The previous posts on propositional calculus (or zeroth-order logic) and predicate calculus (first-order logic), build on the final and practical application of these logical systems in artificial intelligence automated reasoning systems. Through *logical inference* and *unification* we will take a real world example for a financial advisor decision making system.

C. S. Pierce

We come to the full possession of our power of drawing inferences, the last of our facilities; for it is not so much a natural fight as a long and difficult art.

## Logical Inference

*Logical inference* is a formal theory that infers new correct expressions from a set of true assertions. These new assertions will be consistent with all previous statements and interpretations. *Inference rules* provide the computational mechanism which we can use the concept that a conclusion *“logically follows”* from a premise.

A basic example is *modus ponens*. The inference rule for modus ponens is

`If P and P → Q are true, then modus ponens infers Q is also true.`

More inference rules like modus tollens, examples can be found at the Wikipedia page here.

## Unification

In order to apply these rules of inference we will need to be able to determine when two expressions match. This is trivial in propositional calculus, but the presence of variables in predicate calculus makes it more complicated. Unification is the algorithm that determines what substitutions we can make to predicate calculus expressions in order to make them match.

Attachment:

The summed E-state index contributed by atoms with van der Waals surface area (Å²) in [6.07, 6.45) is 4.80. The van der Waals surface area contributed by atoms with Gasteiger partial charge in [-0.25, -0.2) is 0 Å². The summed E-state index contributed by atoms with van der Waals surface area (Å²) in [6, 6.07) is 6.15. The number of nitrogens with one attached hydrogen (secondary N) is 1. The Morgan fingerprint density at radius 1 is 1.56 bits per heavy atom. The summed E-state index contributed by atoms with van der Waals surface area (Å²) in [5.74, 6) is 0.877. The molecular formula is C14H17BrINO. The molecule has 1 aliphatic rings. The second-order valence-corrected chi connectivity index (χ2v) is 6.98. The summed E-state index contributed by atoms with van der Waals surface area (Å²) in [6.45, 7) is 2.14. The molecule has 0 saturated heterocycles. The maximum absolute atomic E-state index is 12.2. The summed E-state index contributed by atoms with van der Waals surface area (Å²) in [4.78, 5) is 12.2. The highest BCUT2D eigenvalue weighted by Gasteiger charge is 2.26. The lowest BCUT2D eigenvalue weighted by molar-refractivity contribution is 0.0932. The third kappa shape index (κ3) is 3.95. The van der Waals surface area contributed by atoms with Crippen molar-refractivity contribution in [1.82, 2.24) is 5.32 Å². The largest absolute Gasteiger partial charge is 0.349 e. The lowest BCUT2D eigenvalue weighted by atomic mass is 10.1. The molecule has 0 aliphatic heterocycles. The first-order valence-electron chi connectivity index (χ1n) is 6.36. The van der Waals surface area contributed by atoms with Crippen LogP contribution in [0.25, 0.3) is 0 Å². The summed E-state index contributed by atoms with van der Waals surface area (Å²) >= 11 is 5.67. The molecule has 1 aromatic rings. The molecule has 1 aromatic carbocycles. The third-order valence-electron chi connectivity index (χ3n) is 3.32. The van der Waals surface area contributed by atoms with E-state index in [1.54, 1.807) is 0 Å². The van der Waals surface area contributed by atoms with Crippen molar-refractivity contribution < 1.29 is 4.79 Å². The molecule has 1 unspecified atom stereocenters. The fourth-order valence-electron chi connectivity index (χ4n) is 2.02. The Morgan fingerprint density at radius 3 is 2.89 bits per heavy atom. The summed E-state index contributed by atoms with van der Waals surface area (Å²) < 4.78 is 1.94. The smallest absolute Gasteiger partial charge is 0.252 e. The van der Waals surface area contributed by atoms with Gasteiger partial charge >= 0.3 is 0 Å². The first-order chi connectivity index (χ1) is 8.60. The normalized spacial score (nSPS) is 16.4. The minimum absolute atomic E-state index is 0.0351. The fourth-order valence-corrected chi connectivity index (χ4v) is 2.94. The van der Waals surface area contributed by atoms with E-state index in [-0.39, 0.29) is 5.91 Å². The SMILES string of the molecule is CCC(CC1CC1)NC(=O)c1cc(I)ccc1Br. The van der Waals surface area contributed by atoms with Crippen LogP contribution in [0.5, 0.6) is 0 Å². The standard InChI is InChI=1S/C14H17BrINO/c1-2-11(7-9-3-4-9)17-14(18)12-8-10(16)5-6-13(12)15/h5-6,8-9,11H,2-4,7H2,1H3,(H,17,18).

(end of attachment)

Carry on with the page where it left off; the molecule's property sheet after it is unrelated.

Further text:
First we check the initial predicate symbol, then the number of arguments the predicate has, and then the actual arguments for a match. These arguments are either variables or constants, for example,

```
love(X, Y) and love(eleanor, chidi)
We can list substitutions and unify as {X/eleanor, Y/chidi}.
```

When unifying we have three rules:

- a variable can by unified with an atom, variable or term
- two atoms can by unified if they are identical
- a term can be unified if the identifiers are the same

Here are some more examples:

```
p(X,Y) and p(a,Z)
'X' is a variable, and 'a' is an atom.
'X' and 'Z' are variables.
Therefore it unifies with {X/a, Z/Y}.
```

```
p(X,X) and p(a,b)
'X' is a variable, but it cannot be substituted by both 'a' and 'b' atoms, therefore it does not unify.
```

```
ancestor(X,Y) and ancestor(bill,father(bill))
'ancestor' and 'ancestor' unify and return the empty set {}
'X' and 'bill' unify as {bill/X}
'Y' and father(bill) unifies as {father(bill)/Y}
Therefore it unifies to {bill/X,father(bill)/Y}
```

```
ancestor(X,father(X)) and ancestor(david,george)
Assuming that george is the father of david:
'ancestor' and 'ancestor' unify and return the empty set {}
'X' and 'david' unify as {david/X}
father(X) and 'george' unify as {george/father(X)}
Therefore it unifies to {david/X,george/father(X)}
```

## A logic-based financial advisor

This example is part of the exercises found in Lugers text[efn_note](Luger, George F.; Stubblefield, William A, *Artificial intelligence: structures and strategies for complex problem solving* 1998)[/efn_note].

We are going to build a financial advisor that decides how someone should split their money between investments and savings. Specifically, the advisor should recommend the amount according the the following criteria.